Comedian and best-selling author Tony Hawks is embarking on his greatest adventure yet - moving from city life in London to deepest Devon in the West Country. You can take the man out of the city, but is the countryside ready for him? Comedian and born-and-bred townie Tony Hawks is not afraid of a challenge - or indeed a good bet. He's hitchhiked round Ireland with a fridge and taken on the Moldovan football team at tennis one by one.
"A relaxing and interesting read."
The aim of the book is entertainment - and surprise - but there will be a fair bit of erudition and incidental education along the way. (Why is it a troop of baboons, but a shrewdness of apes?). We discover the oldest words, the newest, the longest, the shortest, the most frequently used, the costliest (yes, words can come with a price attached), the funniest, the most fatal, the most unusual...
Technology Review, the award winning magazine from MIT, is the only publication you need to keep up with what's happening in every area of emerging technology. Audible Technology Review incorporates key feature stories from the magazine and is published ten times each year.
Neuroscience has demonstrated that meditation has tangible and significant benefits for both body and mind.
The coming revolution in genetic engineering will be exciting to some, frightening to others, and challenging for all. If not adequately addressed, it will also likely lead to major conflict both within societies and globally.
The iPhone could become a new tool in genetic studies.
Evolutionary biologists are trying to attack bacteria in a new way.
Winston Churchill steered Britain through its darkest hours during World War II. He was one of the 20th century's greatest orators, and the speeches that he painstakingly composed, rehearsed, and delivered inspired courage in an entire nation. Churchill's output was prolific; his complete speeches alone contain over 5 million words.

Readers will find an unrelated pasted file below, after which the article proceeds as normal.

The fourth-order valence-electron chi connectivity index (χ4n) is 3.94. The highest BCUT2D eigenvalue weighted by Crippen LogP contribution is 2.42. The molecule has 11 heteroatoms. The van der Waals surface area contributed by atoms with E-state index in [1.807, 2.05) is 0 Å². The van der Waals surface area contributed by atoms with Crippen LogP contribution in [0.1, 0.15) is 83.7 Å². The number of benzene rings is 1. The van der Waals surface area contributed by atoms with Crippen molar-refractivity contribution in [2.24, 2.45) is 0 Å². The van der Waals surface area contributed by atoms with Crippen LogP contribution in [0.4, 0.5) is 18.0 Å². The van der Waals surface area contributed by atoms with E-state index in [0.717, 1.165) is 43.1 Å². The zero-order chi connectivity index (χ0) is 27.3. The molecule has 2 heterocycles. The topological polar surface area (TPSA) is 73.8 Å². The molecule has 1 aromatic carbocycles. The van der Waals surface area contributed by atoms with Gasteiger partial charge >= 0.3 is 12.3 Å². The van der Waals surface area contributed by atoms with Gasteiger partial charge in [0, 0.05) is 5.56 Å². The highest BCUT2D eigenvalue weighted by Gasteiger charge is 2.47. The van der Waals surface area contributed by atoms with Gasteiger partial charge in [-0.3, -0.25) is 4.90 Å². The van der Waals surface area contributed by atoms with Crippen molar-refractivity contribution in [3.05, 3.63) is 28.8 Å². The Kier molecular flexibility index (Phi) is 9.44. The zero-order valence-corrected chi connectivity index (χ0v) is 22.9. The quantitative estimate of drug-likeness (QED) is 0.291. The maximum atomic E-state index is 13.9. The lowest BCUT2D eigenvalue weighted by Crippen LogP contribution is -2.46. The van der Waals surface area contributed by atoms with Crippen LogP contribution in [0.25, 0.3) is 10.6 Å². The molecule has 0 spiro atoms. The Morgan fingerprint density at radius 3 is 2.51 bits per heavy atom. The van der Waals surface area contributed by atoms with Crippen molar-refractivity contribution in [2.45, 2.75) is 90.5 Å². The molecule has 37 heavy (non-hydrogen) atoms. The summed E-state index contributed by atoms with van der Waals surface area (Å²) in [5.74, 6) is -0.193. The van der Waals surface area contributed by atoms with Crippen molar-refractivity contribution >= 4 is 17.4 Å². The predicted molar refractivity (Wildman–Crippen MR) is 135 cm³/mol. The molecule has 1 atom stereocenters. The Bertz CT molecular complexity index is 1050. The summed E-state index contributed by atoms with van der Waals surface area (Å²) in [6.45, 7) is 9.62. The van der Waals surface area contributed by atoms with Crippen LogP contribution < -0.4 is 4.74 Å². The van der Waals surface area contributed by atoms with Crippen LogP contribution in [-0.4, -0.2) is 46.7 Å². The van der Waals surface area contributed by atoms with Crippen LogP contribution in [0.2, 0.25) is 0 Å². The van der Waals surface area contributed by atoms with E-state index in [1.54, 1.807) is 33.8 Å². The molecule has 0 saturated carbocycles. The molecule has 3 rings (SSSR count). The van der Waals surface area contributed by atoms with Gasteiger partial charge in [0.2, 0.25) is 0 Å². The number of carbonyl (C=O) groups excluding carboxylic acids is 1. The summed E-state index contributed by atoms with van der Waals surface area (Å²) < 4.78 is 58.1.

"Uplifting and motivating"
The historic nuclear agreement between Iran and the P5+1 negotiators announced on July 14 is a transformative event for the Middle East, a victory for U.S. nonproliferation strategy, and will surely be one of U.S. President Barack Obama's most consequential foreign policy achievements.
The European Union is an unparalleled historical experiment in governance. There is no other example in modern times of such an intensive effort to establish a peaceful, prosperous political community beyond the nation-state.
On a wall facing dozens of cubicles at the FBI office in Pittsburgh, five guys from Shanghai stare from "Wanted" posters. Wang Dong, Sun Kailiang, Wen Xinyu, Huang Zhenyu, and Gu Chunhui are, according to a federal indictment unsealed last year, agents of China's People's Liberation Army Unit 61398, who hacked into networks at American companies-U.S. Steel, Alcoa, Allegheny Technologies (ATI), Westinghouse-plus the biggest industrial labor union in North America, United Steelworkers, and the U.S. subsidiary of SolarWorld, a German solar-panel maker.
CFR Senior Fellow Max Boot, Saltzman Institute of War and Peace Studies Director Richard Betts, RAND Senior Political Scientist Rick Brennan, Georgetown Professor Daniel Byman and Brookings Fellow Jeremy Shaprio, and former U.S. Special Envoy to Afghanistan Peter Tomsen debate the lessons of Afghanistan and Iraq.
Solar power has been declared a winner before, only to flounder. It's easy to remain skeptical today, given that solar power accounts for less than one percent of the global energy supply. But it is also expanding faster than any other power source, with an average growth rate of 50 percent a year for the past six years. This time really is different: solar power is ready to compete on its own terms.
The Russian millennials who will inherit Vladimir Putin's political system won't upend it. Drawing on hours of conversations with Russia's future leaders, Ellen Mickewicz explains why they will uphold the status quo.
We have a problem - not a problem from hell, but one that claims to come from heaven. That problem is sometimes called radical, or fundamentalist, Islam, and the self-styled Islamic State is just its latest iteration.
Self-control is not just a puritanical virtue. It is a key psychological trait that breeds success at work and play - and in overcoming life's hardships.
You think you know about Islam. But, did you know that Islam teaches that Muslims must wage war to impose Islamic law on non-Muslim states, or that American Muslim groups are engaged in a huge cover-up of Islamic doctrine? These and other "politically incorrect" facts are revealed by Robert Spencer in The Politically Incorrect Guide to Islam (and the Crusades).